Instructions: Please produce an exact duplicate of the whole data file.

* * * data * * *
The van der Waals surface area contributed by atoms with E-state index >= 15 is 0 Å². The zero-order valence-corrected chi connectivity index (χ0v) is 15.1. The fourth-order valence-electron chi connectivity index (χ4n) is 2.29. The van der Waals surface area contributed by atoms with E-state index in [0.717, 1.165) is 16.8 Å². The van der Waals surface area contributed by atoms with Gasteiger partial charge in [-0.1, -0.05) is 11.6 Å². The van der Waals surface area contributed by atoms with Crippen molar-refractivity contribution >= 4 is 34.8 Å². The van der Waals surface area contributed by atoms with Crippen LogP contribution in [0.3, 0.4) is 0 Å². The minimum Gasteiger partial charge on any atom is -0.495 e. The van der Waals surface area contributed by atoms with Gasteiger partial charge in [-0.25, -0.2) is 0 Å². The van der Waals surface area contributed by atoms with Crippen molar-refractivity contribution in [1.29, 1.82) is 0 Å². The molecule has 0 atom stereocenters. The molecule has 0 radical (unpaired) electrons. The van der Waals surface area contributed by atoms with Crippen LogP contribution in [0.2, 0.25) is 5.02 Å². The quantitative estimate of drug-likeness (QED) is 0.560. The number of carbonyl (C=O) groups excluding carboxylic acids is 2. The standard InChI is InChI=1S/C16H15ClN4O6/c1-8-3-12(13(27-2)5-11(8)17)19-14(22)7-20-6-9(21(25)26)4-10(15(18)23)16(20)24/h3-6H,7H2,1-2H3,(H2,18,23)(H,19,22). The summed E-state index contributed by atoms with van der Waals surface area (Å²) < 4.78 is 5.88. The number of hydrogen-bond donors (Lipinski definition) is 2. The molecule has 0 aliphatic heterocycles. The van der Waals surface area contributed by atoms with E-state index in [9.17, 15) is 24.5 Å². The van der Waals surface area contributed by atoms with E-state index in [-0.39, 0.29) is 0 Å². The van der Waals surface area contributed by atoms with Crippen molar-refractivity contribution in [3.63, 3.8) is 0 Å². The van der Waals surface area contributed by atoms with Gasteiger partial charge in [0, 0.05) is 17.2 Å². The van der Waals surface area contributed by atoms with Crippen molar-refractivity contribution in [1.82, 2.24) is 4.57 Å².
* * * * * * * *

The van der Waals surface area contributed by atoms with E-state index >= 15 is 0 Å². The zero-order valence-corrected chi connectivity index (χ0v) is 15.1. The fourth-order valence-electron chi connectivity index (χ4n) is 2.29. The van der Waals surface area contributed by atoms with E-state index in [0.717, 1.165) is 16.8 Å². The van der Waals surface area contributed by atoms with Gasteiger partial charge in [-0.1, -0.05) is 11.6 Å². The van der Waals surface area contributed by atoms with Crippen molar-refractivity contribution >= 4 is 34.8 Å². The van der Waals surface area contributed by atoms with Crippen LogP contribution in [0.3, 0.4) is 0 Å². The minimum Gasteiger partial charge on any atom is -0.495 e. The van der Waals surface area contributed by atoms with Gasteiger partial charge in [-0.25, -0.2) is 0 Å². The van der Waals surface area contributed by atoms with Crippen molar-refractivity contribution in [1.29, 1.82) is 0 Å². The molecule has 0 atom stereocenters. The molecule has 0 radical (unpaired) electrons. The van der Waals surface area contributed by atoms with Crippen LogP contribution in [0.2, 0.25) is 5.02 Å². The quantitative estimate of drug-likeness (QED) is 0.560. The number of carbonyl (C=O) groups excluding carboxylic acids is 2. The standard InChI is InChI=1S/C16H15ClN4O6/c1-8-3-12(13(27-2)5-11(8)17)19-14(22)7-20-6-9(21(25)26)4-10(15(18)23)16(20)24/h3-6H,7H2,1-2H3,(H2,18,23)(H,19,22). The summed E-state index contributed by atoms with van der Waals surface area (Å²) < 4.78 is 5.88. The number of hydrogen-bond donors (Lipinski definition) is 2. The molecule has 0 aliphatic heterocycles. The van der Waals surface area contributed by atoms with E-state index in [9.17, 15) is 24.5 Å². The van der Waals surface area contributed by atoms with E-state index in [-0.39, 0.29) is 0 Å². The van der Waals surface area contributed by atoms with Crippen molar-refractivity contribution in [3.63, 3.8) is 0 Å². The van der Waals surface area contributed by atoms with Gasteiger partial charge in [0, 0.05) is 17.2 Å². The van der Waals surface area contributed by atoms with Crippen molar-refractivity contribution in [1.82, 2.24) is 4.57 Å².